Being a step-parent isn’t the easiest job in the world. When I first met the boys I didn’t have any kids of my own so to say I was a bit nervous at our first introduction was an understatement. The youngest was 4 at the time and the oldest 7, each with unique little personalities of their own. Each visit with the boys gave me a glimpse into motherhood, and I cherished it.
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At first it was hard for them to open up to someone new, as you can imagine, but then the day came where they started to come around. The little one even grabbing for my hand and calling my name to tell me something farfetched that just came to his mind.
We lived in a different town from them, and still do, but that didn’t stop us from frequent visits and random trips to the zoo. Each visit becoming more and more familiar with each other and I’ve learned a lot about these (not so little) guys over the span of 6 years. I no longer have one of them grabbing for my hand, but now that I have two kids of my own and the Segundo clan is now a party of 6 when we are all together, here are a few things that I learned while navigating the Step-Parent obstacle course:
- Set Realistic Expectations
Let’s get real- There are some things that they just won’t want to open up to you about. It’s not because they don’t trust you or they’re afraid they may feel the judgment peering from your eyes but they will turn to what feels comfortable- their dad in this case. No one wants to be in uncomfortable situations, and it’s unfair to put them in that position. Instead, ask them questions and access their body language. They will be analyzing yours too!
Creating a positive space for communication by responding to them with warmth and interest is what I’ve found to be helpful. Adjust your questions and conversations to fit their personalities. Kids have all kinds of slang terms these days, but we’re not going to get into that. My oldest bonus child takes to humor well and his personality is light-hearted and playful so I find it easiest to be playful in our interactions, whereas my youngest bonus child is very philosophical and up to date on the newest trends from video games to Tik Tok. Because I am clueless on both of these things I often ask him questions to piggyback off of his original conversation and his face lights up knowing that he’s teaching you something new!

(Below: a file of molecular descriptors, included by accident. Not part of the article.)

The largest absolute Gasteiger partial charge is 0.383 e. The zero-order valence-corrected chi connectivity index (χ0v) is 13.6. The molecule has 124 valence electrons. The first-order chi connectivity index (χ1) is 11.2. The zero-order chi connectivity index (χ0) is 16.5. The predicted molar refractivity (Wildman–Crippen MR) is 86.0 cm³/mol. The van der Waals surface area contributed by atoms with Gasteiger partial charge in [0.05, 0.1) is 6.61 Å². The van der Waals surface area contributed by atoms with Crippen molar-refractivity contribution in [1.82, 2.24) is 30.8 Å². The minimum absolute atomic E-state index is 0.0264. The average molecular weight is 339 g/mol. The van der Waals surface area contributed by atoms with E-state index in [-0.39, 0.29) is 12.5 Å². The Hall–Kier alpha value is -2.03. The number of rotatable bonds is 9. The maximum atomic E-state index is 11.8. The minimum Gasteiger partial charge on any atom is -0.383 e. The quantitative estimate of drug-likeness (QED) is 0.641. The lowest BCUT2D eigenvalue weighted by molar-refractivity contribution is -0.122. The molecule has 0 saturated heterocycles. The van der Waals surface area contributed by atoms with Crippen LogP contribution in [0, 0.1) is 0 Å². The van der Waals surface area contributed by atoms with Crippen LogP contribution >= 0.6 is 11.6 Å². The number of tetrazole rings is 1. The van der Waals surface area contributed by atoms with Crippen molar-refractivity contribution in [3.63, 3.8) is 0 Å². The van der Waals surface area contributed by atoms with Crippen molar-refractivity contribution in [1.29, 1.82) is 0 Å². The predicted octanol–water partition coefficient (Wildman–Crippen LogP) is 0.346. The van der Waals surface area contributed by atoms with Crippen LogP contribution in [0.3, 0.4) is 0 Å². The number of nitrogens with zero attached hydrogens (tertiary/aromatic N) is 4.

Keeping the communication open-ended and creating headway for them to express their feelings or continue the conversation when they are comfortable makes all the difference.
3. Create a unique family system
The way they serve dinner or get ready for bed at night will most likely be different from what you do at home. A change in pace or a routine that feels unfamiliar can be a big adjustment. After asking how they do things at home, we mesh the two processes to create one routine that we are all happy and comfortable with!
4. Avoid Favoritism
This is one reason why the boys are my bonus instead of my “step”. Alienating them in any way that makes them feel unwanted and different is the opposite of what I want to do. One rule that may apply to my littles when at home now would apply to everyone at the home. If the littles get a treat after dinner everyone gets a treat after dinner. Not only does this help us connect as a family of 6 but it avoids hurt feelings and detachment.
5. Mutual Respect
The role between the biological and the step-parent may not be so different after all. Yes, the biological has a deeper connection with their birth child and takes on full responsibility thereafter, however, while in the step-parent’s care the responsibility is shifted. Responsibility financially, emotionally, and physically. It’s important that both sides are aware and come from a place of acceptance. Co-parenting isn’t a one size fits all solution, but consider your method of communication and remember that children come before conflict. Kids can sense the tension like a hound dog and the last thing we need is for the dynamic of the relationship to be compromised.
I’ve had my step-parent fails where I’ve said and done things that could have been handled differently and let’s be honest- not every situation is going to be peaches and cream, but it’s a learning curve(more like an off-roading adventure) for everyone involved. It may not be the smoothest ride but there’s no way I would go back and trade that first introduction for a thing.
The playful language they use, the way they dress, the hobbies they’ve come to know and love, their favorite meals, and their outlooks on life are all different from mine, but the only true difference I see is that they have one more person to love and support them for the rest of their lives.
Photo Credit :: Noelle Westcott Photography